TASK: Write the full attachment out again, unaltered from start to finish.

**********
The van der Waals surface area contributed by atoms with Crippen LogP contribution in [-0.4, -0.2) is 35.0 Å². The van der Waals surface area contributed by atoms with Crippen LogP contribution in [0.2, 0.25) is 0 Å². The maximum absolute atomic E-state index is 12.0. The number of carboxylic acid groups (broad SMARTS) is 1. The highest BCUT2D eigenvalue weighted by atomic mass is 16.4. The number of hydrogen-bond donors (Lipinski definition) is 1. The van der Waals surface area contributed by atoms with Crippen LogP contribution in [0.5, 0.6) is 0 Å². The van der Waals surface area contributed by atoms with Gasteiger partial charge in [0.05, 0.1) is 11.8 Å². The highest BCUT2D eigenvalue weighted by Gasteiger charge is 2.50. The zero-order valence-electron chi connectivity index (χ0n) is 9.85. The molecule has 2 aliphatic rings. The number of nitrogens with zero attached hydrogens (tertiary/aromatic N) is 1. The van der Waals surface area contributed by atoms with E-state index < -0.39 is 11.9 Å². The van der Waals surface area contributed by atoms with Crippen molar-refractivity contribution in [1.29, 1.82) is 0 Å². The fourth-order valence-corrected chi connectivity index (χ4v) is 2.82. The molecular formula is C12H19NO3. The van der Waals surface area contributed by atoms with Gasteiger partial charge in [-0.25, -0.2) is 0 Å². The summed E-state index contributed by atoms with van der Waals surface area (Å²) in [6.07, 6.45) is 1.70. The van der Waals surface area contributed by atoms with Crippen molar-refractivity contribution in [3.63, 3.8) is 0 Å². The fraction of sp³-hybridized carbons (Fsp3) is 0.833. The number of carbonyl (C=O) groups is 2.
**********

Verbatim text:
The van der Waals surface area contributed by atoms with Crippen LogP contribution in [-0.4, -0.2) is 35.0 Å². The van der Waals surface area contributed by atoms with Crippen LogP contribution in [0.2, 0.25) is 0 Å². The maximum absolute atomic E-state index is 12.0. The number of carboxylic acid groups (broad SMARTS) is 1. The highest BCUT2D eigenvalue weighted by atomic mass is 16.4. The number of hydrogen-bond donors (Lipinski definition) is 1. The van der Waals surface area contributed by atoms with Crippen LogP contribution in [0.5, 0.6) is 0 Å². The van der Waals surface area contributed by atoms with Gasteiger partial charge in [0.05, 0.1) is 11.8 Å². The highest BCUT2D eigenvalue weighted by Gasteiger charge is 2.50. The zero-order valence-electron chi connectivity index (χ0n) is 9.85. The molecule has 2 aliphatic rings. The number of nitrogens with zero attached hydrogens (tertiary/aromatic N) is 1. The van der Waals surface area contributed by atoms with E-state index < -0.39 is 11.9 Å². The van der Waals surface area contributed by atoms with Crippen molar-refractivity contribution in [1.29, 1.82) is 0 Å². The fourth-order valence-corrected chi connectivity index (χ4v) is 2.82. The molecular formula is C12H19NO3. The van der Waals surface area contributed by atoms with Gasteiger partial charge in [-0.25, -0.2) is 0 Å². The summed E-state index contributed by atoms with van der Waals surface area (Å²) in [6.07, 6.45) is 1.70. The van der Waals surface area contributed by atoms with Crippen molar-refractivity contribution in [3.63, 3.8) is 0 Å². The fraction of sp³-hybridized carbons (Fsp3) is 0.833. The number of carbonyl (C=O) groups is 2.